To accompany the sale of works from the prominent British and Pan Asian artists included in the groundbreaking exhibition Encounter: The Royal Academy in Asia, which is now live on Paddle8, we have created an editorial project that highlights six of the fifty artists from the show. Read below for our Q&A with Ho Tzu Nyen, and check out the above trailer for his video “Bohemian Rhapsody,” which is available for purchase on Paddle8. Stay tuned for more content from artists featured in Encounter!
Paddle8: Can you discuss the audition process for selecting the actors in your short film ‘Bohemian Rhapsody’?
Ho Tzy Nyen: In 2006, I sent out an audition call looking for the lead actor for a film called ‘Bohemian Rhapsody.’ The audition was to be held in the former Singapore Supreme Court at City Hall. Over 3 days, 20 young men arrived for the audition, and were immediately put into orange prison jumpsuits by policemen, handcuffed and led to the Defendant’s box, where they were put on ‘trial’. There, six beautiful 6 angels cheered them on as they were tested on their spoken dramatization of the words of the song – which are really the final words of a man about to be put to death. The actual film never materialized – nor was it meant to, but the resulting audition footage was edited to the original duration and rhythmic structure of the song. What came out of it was a musical courtroom drama that was also a record of its own making. In this way, all the actors who auditioned got their parts – a happy ending, in which judgment is suspended, no one axed, nor excluded, and definitely not put to death, which as we know, happens in Singapore.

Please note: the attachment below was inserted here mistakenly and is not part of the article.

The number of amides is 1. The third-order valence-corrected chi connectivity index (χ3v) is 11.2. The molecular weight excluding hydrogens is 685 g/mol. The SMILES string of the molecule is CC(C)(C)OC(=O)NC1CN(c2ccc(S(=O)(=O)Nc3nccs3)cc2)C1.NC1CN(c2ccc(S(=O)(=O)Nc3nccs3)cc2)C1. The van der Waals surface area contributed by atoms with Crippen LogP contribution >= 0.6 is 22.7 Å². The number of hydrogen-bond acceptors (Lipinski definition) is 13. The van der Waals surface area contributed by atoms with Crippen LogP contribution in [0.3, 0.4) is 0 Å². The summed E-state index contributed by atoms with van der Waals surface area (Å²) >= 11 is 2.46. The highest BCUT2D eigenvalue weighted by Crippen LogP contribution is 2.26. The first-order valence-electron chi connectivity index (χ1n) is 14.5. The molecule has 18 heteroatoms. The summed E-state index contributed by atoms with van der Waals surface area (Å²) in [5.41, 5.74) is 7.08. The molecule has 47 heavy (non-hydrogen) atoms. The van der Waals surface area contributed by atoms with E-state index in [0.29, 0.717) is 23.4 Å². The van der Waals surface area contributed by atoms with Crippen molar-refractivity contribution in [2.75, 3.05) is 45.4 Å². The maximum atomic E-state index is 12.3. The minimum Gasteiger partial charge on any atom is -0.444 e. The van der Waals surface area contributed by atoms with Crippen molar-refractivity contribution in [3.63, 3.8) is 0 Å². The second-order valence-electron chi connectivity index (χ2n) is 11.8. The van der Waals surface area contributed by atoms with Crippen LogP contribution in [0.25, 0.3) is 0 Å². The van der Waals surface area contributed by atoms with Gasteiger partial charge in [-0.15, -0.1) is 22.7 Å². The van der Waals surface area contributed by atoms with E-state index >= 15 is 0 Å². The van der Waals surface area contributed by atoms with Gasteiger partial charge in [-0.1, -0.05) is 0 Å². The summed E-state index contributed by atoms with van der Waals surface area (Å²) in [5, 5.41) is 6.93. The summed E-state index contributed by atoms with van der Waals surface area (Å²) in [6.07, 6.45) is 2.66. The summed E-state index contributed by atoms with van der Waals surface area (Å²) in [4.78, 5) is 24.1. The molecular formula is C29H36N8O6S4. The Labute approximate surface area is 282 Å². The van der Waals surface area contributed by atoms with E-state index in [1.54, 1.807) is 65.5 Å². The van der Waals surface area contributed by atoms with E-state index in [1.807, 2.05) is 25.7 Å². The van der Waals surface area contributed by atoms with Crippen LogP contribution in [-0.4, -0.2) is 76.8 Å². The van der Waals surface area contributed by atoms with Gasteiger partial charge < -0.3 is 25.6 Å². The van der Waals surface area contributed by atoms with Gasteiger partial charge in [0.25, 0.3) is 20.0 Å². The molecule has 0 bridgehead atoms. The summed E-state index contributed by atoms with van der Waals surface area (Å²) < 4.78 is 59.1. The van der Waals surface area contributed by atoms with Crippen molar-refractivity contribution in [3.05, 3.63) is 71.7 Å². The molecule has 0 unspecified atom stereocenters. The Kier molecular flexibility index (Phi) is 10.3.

P8: You cite the spectator’s own memory of Queen’s ‘Bohemian Rhapsody’ first released in 1975, as being critical to the piece. Can you recall your first reaction to the song?
HTN: For me, great pop songs are like ghosts from the past, at once vague and intense. With Bohemian Rhapsody, I can only recollect fuzzy images of slow, lazy afternoons spent digging tunnels in the bedrooms of lost friends, as we each silently wondered: “Is this the real life? Is this just fantasy? Caught in a landslide, No escape from reality.” We somehow all knew that we were each thinking the same thought, feeling the same sensation, and yet we were all apart.
P8: What elements of Western pop culture are most eagerly embraced by Singaporean youth today?
HTN: I think that it no longer matters what these elements are, because it seems to me that the entire field of pop culture appears to have collapsed into a kind of smooth homogeneous web spun out of limitless media access woven out of tablets, phones, screens and computers. It is no longer a matter of choosing content, but of being consumed by the form.
P8: Can you discuss the experience of representing Singapore at the 2011 Venice Biennale?
HTN: I was happy to do it primarily because it meant that having more resources than for producing a work than usual, which enabled me to work with a great group of collaborators and friends. For me, this was the best, and most memorable part of the project.
Video: Ho Tzu Nyen, The Bohemian Rhapsody Project, 2006, single-channel HD video and stereo sound, courtesy of the artist.